My son loves Halloween – I mean really loves it. Recently, I took him to shopping at a local store to see what new creepy decorations were in stock for this season and to see if they had a costume that appealed to him.
While looking at an assortment of ghastly masks (that I would never buy him, but he was having fun looking) he decided to try one on for fun. I snapped a quick photo for posterity, and we went about our shopping. The thought never occurred to me until just recently the amount of germs that could potentially be lurking inside that mask from the unknown people who may have tried it on before. Yuck!
Now, I’m not an extreme germophobe or anything. I know germs are all around us all the time, and some are even beneficial. But, a mask that covers your face, nose and mouth seems particularly risky, if you think about it, not to mention this is the time of year we start seeing more respiratory illnesses, such as the common cold and influenza.
Can you get sick from Halloween masks?
“The CDC has not come out with any particular warnings regarding trying on masks, and they are not a known source of virus transmission at this time,” said Infectious Disease Specialist Ronald Quenzer, MD.
However, he did caution that it is possible to pick up an illness from a mask.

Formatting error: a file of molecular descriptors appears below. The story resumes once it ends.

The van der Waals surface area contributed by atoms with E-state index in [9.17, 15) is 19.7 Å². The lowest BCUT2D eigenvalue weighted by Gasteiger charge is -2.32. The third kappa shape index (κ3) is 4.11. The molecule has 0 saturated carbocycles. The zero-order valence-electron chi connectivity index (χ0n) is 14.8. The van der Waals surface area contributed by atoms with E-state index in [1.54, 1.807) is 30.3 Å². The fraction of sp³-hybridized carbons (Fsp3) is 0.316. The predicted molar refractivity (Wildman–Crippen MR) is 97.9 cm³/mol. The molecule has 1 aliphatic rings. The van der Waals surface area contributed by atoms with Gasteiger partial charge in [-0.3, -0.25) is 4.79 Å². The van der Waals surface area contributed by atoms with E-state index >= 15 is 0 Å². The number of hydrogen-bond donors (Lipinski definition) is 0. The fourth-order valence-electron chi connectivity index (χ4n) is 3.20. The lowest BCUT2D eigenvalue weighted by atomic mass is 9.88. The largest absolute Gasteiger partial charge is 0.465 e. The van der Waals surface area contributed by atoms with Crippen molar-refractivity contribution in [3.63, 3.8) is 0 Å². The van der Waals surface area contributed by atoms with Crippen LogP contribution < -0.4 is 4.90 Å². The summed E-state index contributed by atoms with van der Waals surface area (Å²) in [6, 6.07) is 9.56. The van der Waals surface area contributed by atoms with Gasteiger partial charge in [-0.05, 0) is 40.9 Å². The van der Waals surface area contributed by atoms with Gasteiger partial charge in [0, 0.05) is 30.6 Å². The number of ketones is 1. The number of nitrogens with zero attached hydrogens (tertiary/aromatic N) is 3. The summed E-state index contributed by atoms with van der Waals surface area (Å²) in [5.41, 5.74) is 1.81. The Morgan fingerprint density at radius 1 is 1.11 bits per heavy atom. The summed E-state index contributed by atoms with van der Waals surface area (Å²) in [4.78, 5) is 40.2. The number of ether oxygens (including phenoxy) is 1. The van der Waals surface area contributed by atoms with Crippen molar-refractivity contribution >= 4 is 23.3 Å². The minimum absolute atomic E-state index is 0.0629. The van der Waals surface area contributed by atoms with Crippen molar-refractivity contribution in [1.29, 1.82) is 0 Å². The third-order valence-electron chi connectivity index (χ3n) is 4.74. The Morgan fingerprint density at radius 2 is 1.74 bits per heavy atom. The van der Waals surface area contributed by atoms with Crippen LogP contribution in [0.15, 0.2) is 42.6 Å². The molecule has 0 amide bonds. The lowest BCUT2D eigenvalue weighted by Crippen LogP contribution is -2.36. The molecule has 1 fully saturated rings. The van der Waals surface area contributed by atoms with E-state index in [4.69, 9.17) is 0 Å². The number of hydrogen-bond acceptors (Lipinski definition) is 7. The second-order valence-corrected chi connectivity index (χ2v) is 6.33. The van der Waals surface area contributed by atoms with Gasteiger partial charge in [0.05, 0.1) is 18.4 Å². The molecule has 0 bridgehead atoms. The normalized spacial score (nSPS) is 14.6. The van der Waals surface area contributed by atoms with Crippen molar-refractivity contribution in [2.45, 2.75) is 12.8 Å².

“Viruses such as influenza can live 24-48 hours outside the body – or even longer in the terms of the adenovirus, a common respiratory virus – and people can sometimes be sick without realizing it,” he said.
If someone is immunocompromised, it is probably best to avoid trying on masks altogether. Dr. Quenzer also reminded me most viruses spread via our hands, but can also spread up to three feet in the air through droplets from coughing and sneezing. So, doctors recommended coughing or sneezing in the crook of your arm as opposed to your hand.
Better safe than sorry
While most experts agree it is best if kids don’t wear masks at all, if you do, be sure to clean well before wearing. You can use alcohol-based hand wipes to kill the most common viruses this time of year. Also, Dr. Quenzer recommends getting you and your family vaccinated against the flu.
Stay safe out there, and happy haunting!